Why do LexisNexis and Westlaw have a monopoly?

I'll share my thoughts, having worked for LN many years ago (back when it was called Mead Data Central, starting before NEXIS even existed).

MDC, based on a project started in Ohio, began building LEXIS, libraries of state and federal court decisions and related materials. Addition of materials started slowly-but-steadily and increased speed over time.

After a few years, West saw that its hard-copy position was being threatened, so it started Westlaw. At first, its search capabilities were noticeably more feeble and its collections were more limited, but Westlaw eventually became competitive.

I believe the answer to your Q (BTW, they constitute a duopoly, rather than a monopoly) lies in the following:

  • It takes a huge amount of money and time to build the extensive, integrated, organized, specifically-searchable collections that these two services have. Anyone who started trying to compete now would have an insurmountable burden.
  • Contrary to your assertion, not all of the materials these services offer are available to the public [for free elsewhere].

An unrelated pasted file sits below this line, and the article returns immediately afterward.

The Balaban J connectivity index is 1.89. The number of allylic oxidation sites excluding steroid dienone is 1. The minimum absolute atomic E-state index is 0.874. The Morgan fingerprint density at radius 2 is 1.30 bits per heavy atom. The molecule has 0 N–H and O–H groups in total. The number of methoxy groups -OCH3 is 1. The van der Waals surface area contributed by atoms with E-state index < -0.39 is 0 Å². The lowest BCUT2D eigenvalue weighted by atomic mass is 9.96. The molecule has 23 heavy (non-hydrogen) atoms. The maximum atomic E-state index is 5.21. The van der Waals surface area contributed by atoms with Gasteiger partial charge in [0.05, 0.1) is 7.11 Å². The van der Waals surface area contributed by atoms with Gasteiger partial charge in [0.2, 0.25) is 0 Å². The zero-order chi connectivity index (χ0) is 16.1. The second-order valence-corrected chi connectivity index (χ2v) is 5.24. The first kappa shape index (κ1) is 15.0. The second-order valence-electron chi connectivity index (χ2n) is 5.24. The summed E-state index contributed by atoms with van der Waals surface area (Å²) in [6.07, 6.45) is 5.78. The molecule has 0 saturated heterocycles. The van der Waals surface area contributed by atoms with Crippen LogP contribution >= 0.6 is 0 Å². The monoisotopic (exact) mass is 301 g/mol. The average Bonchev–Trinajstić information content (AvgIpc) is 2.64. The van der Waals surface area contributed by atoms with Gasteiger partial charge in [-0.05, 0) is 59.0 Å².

• Lawyers who need to do research appreciate having everything (including citators such as Shepard's) in one place.
  • Lawyers who use these services a lot do not mind paying for them because, directly or indirectly, those lawyers' clients end up footing the bill.

I rarely need to do legal research. Sometimes I just do Google searches. Occasionally, when I need to use one of those services (e.g., to obtain a case that I cannot find anywhere else), I do so by credit card.

4 Replies to “Why do LexisNexis and Westlaw have a monopoly?”

  1. Great answer from Dana H. Shultz (read the comments too). She mentioned what I think is the main reason. The "drug dealer" business model:

    Introducing the system via law schools. (Students first learn to do research using books, then they get to use LN and West, which are made available to law schools at a comparatively low cost. In my opinion, if the new service is not made available, taught and supported in law schools, it will never be more than an also-ran.)

    The first one is free, but the rest will cost you.

     The first thing I did when I was hired to do in-house work at company with a tiny legal department is to ask for a Lexis or Westlaw subscription. I was trained in law school to use it and do all my homework with it (and never using  the law library for actual legal research), so of course I am going to want it after I leave school. I was trained to be lawyer using these specific online services.

    That said, I also share other's opinions that this area is ripe for tech disruption. I am more than happy to switch if it makes my job easier.

    As a sidenote, I believe that is why Microsoft offers cheap/free student licenses for office.

  2. Because the Government doesn't publish law in a structured, open, transparent manner.

    The question implies another – is this duopoly situation good or bad?